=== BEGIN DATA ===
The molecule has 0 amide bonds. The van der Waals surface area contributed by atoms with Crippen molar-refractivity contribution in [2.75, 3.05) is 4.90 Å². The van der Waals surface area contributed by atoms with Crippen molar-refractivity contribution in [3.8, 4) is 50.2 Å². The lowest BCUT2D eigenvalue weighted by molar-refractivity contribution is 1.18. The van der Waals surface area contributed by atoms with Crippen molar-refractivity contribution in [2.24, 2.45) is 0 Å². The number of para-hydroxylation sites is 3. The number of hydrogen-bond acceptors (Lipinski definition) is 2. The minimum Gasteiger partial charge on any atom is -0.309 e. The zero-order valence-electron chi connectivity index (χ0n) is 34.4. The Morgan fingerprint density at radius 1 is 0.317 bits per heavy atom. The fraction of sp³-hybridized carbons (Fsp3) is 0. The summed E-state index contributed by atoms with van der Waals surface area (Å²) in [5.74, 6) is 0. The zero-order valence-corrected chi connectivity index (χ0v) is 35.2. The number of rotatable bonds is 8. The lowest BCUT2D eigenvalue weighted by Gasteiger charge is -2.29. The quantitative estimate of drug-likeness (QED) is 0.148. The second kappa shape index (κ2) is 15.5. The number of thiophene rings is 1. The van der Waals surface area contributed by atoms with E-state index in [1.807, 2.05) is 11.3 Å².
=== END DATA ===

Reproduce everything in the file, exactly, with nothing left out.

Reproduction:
The molecule has 0 amide bonds. The van der Waals surface area contributed by atoms with Crippen molar-refractivity contribution in [2.75, 3.05) is 4.90 Å². The van der Waals surface area contributed by atoms with Crippen molar-refractivity contribution in [3.8, 4) is 50.2 Å². The lowest BCUT2D eigenvalue weighted by molar-refractivity contribution is 1.18. The van der Waals surface area contributed by atoms with Crippen molar-refractivity contribution in [2.24, 2.45) is 0 Å². The number of para-hydroxylation sites is 3. The number of hydrogen-bond acceptors (Lipinski definition) is 2. The minimum Gasteiger partial charge on any atom is -0.309 e. The zero-order valence-electron chi connectivity index (χ0n) is 34.4. The Morgan fingerprint density at radius 1 is 0.317 bits per heavy atom. The fraction of sp³-hybridized carbons (Fsp3) is 0. The summed E-state index contributed by atoms with van der Waals surface area (Å²) in [5.74, 6) is 0. The zero-order valence-corrected chi connectivity index (χ0v) is 35.2. The number of rotatable bonds is 8. The lowest BCUT2D eigenvalue weighted by Gasteiger charge is -2.29. The quantitative estimate of drug-likeness (QED) is 0.148. The second kappa shape index (κ2) is 15.5. The number of thiophene rings is 1. The van der Waals surface area contributed by atoms with E-state index in [1.807, 2.05) is 11.3 Å².